Action Point: Make being at church a priority. Regularly going to church to hear your pastor speak to you as part of your community is vital to hearing God’s voice.

5) Obediently
Do not merely listen to the word, and so deceive yourselves. Do what it says (James 1:22). We need to be those who hear the word, retain it, and by persevering, produce a crop (Luke 8:15). We must not be those who hear words but do not put them into practice (Ezekiel 33:32). A great threat to obedience when it comes to talks in church is entertainment. We live in a world of entertainment and many of us come to church with an expectation to be entertained. Yet the role of the speaker is not to entertain you but, by God’s grace, to change you.

Action Point: Avoid asking questions about how the speaker could change to be more engaging. Instead ask questions about how you should change to become more like Christ.

6) Demandingly
It is one thing to listen to good talks – and the major part of choosing a church is to make sure whoever does most of the speaking reliably teaches the Bible. But how are we to listen to bad talks that do not explain the Bible reliably, or are so dull it is almost impossible to listen? Good listeners demand and encourage excellence from their Bible teachers.

Action Point: Encourage the good. Focus positively on aspects you want to encourage (which will be far more successful that a long list of complaints). Gently ask for clarity about things that were said which you could not see in the Bible passage. Earn the speaker’s confidence by regularly listening to them, obeying the Bible, and encouraging them where you can.  When was the last time you helped one of our regular preachers by giving considered feedback?  Or encouraging them in the task by showing how it has made a real difference to you?

*based on a blog post from October 9th 2012 and again in May 2014

Thursday, 7 July 2016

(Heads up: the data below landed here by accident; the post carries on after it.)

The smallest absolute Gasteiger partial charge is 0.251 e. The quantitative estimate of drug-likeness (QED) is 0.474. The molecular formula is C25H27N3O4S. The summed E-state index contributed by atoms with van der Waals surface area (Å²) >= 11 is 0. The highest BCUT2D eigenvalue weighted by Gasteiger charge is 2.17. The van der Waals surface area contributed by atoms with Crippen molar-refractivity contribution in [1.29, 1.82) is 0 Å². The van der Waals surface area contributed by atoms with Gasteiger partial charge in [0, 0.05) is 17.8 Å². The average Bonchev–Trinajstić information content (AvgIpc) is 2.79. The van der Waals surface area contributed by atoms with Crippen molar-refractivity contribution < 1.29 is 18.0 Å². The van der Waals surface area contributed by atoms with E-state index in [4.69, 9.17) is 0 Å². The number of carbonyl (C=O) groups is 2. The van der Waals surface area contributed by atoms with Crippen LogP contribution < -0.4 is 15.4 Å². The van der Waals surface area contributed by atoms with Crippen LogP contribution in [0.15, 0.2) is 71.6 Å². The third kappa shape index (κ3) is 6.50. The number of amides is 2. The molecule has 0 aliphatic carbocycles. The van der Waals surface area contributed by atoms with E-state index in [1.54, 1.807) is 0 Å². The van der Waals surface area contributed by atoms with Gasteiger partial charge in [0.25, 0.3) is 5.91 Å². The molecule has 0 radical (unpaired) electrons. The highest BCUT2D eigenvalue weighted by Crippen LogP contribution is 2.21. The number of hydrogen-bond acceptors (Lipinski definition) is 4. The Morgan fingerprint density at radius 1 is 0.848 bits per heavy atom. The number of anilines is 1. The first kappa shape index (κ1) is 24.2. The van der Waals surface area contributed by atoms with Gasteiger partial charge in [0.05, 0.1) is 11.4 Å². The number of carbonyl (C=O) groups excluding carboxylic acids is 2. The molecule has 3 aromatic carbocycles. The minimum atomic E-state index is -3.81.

Thankful for preachers of the living and enduring Word

This is the word that was preached to you
Peter describes God's word as 'enduring', 'living' and containing all that is needed for for us to be 'born again' (1 Peter 1:23-25).  'This is the word that was preached to you' he says.  This Sunday I will be unpacking this at our Sunday morning main meeting.  It has made me think of a few of those who personally have most helped, encouraged and corrected me as God's Word first took root and continues to endure and live.  

Who has most helped you?    Mine include:

Peter Guinness
Available and Integral
Peter was the first preacher I never heard before, as and after I became a Christian at University.  At its most basic preaching needs to be available to be heard.  I was at University in the town Peter led a church.  That church was open and welcoming of students (not least it had a service starting at 9pm in the evening for us!).  Peter stood up week by week and spoke about Jesus from the Bible.  He made that Word available.  But he was also integral.  When he wasn't preaching, after three earlier services, he would still be at that late evening gathering, usually in T-shirt and teens handling the tech desk.  I knew he didn't just come to preach.  He came because it matter.